7, Number 6 - June 2006
IN THIS ISSUE:
About Food Consulting Company
"Food Consulting Company has
consistently provided us with reliable,
usable label and regulatory information,
quickly, and always with the patience we
look for in a quality service provider.
Every month this service is supported with
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With this issue, Food Label News introduces a
Reader Question/Answer spot. Readers are invited
to submit questions for consideration in
upcoming issues. Submitters of the top three
questions during 2006 (in terms of value and
broad appeal to Food Label News readers) will be
acknowledged with a $25 thank you check in
Q. Where can I
find information on the U.P.C. barcode?
C.L., New Food Company Start-Up, Ohio
A. See *NEW*
Reader Q&A Page for
To submit a question
for future consideration, please send us an
Natural On Food Labels Gets Attention
At least two consumer advocacy groups have taken
steps to raise industry and public awareness
that the term natural on food labels is not
truthful in all cases.
The Certified All Natural Association (CANA) is
a nonprofit organization that is "policing" the
labeling practices of products that claim to be
"all natural." According to a
CANA press release,
the organization has tested various products in
a third party lab finding that some "all natural"
claims are falsely made. The
organization intends to publicize mislabeled
products in the media and on its website.
The Center for Science in the Public Interest
(CSPI) threatened to sue a soft drink
manufacturer for labeling a drink "100% natural"
when the drink contained high fructose corn
syrup. According to a
CSPI press release,
the organization has complained to FDA
regarding misuse of the "natural" term and FDA
responded that "natural" was not among the
Agency's current enforcement priorities.
Presently, the FDA policy on the term natural is
that the Agency will not restrict the use of
this term on food labels except for those foods
that contain artificial flavors, chemical
preservatives, and added colors.
Commentary: For more information on FDA
regulations pertaining to "natural" see
August 2005 Food Label
Incidental Additives as Allergens - FDA
FDA has issued "Guidance on the Labeling of
Certain Uses of Lecithin Derived from Soy." The
Guidance indicates that FDA will temporarily
exercise enforcement discretion for a food in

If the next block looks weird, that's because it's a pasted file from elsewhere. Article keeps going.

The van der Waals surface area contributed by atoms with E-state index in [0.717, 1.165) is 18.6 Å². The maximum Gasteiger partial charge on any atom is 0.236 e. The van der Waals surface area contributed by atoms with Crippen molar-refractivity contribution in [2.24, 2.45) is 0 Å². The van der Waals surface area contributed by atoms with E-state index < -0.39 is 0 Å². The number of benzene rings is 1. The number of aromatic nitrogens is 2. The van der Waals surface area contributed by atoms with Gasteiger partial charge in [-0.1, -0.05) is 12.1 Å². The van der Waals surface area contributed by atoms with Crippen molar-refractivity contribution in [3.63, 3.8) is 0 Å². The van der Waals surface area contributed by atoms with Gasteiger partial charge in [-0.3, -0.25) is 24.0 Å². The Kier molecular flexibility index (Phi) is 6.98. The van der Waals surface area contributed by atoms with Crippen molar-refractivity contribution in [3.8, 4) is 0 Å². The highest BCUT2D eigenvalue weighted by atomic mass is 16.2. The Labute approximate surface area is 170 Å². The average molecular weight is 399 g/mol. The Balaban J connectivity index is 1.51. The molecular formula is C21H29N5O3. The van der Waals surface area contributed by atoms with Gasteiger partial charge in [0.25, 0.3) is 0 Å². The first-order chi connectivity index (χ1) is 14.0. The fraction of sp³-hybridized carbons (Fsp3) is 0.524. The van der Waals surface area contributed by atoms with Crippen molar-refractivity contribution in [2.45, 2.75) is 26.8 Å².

which lecithin derived from soy is used as a
component of a release agent and the label for
such food does not declare the presence of soy
The Food Allergen Labeling and Consumer
Protection Act (FALCPA) requires that incidental
additives, such as soy-derived lecithin used as
a release agent, must be declared as an
ingredient, using the common or usual name, and
with the plant source declared.
FDA is exercising enforcement discretion because
the Agency believes the level of soy protein in
the finished food is likely to be very low and
that there is no danger to soy-allergic persons
when such foods are eaten.
FDA's enforcement discretion will extend for
approximately 18 months.
Commentary: Allergen labeling continues
to puzzle many food labelers. Food Consulting
Company can help with a Full Label Compliance
Package or an Ongoing Regulatory Support Plan.
See our website:
Announced - Includes Food Labels
On May 3, 2006, FDA's Center for Food Safety and
Applied Nutrition released Program Priorities
for fiscal year 2006 (October 1, 2005 to
September 31, 2006). The report is structured
differently than in past years; instead of an
"A" and "B" list priority format, the priority
list includes 62 items and a category entitled
"Priority Ongoing Activities."
In part, priorities pertaining to food labels
Issue allergen compliance program and
implement enforcement strategy
Publish a proposed rule for gluten-free
Publish an ANPRM to update daily values in
Publish draft guidance on whole grains
Publish an ANPRM on "net carbs" and a proposed rule on other
CFSAN priorities report.
Commentary: FDA gives a lengthy
explanation of how the Agency's funding has
diminished and how this will limit the number of
issues that can be addressed. Food Label News
will keep Food Consulting Company clients and
newsletter readers informed on what will and
will not be happening with food labeling
Service Tip: Glycemic
Testing & Labeling
Food Consulting Company is partnered with a
clinical research facility that conducts human
(in vivo) studies to determine the glycemic
index and glycemic load values for food
products. This service provides the
substantiation needed to make glycemic-related
label claims and to determine if a product is
suitable for diabetics.
For more information
company has a product or service complementary
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© Food Consulting Company, 2006
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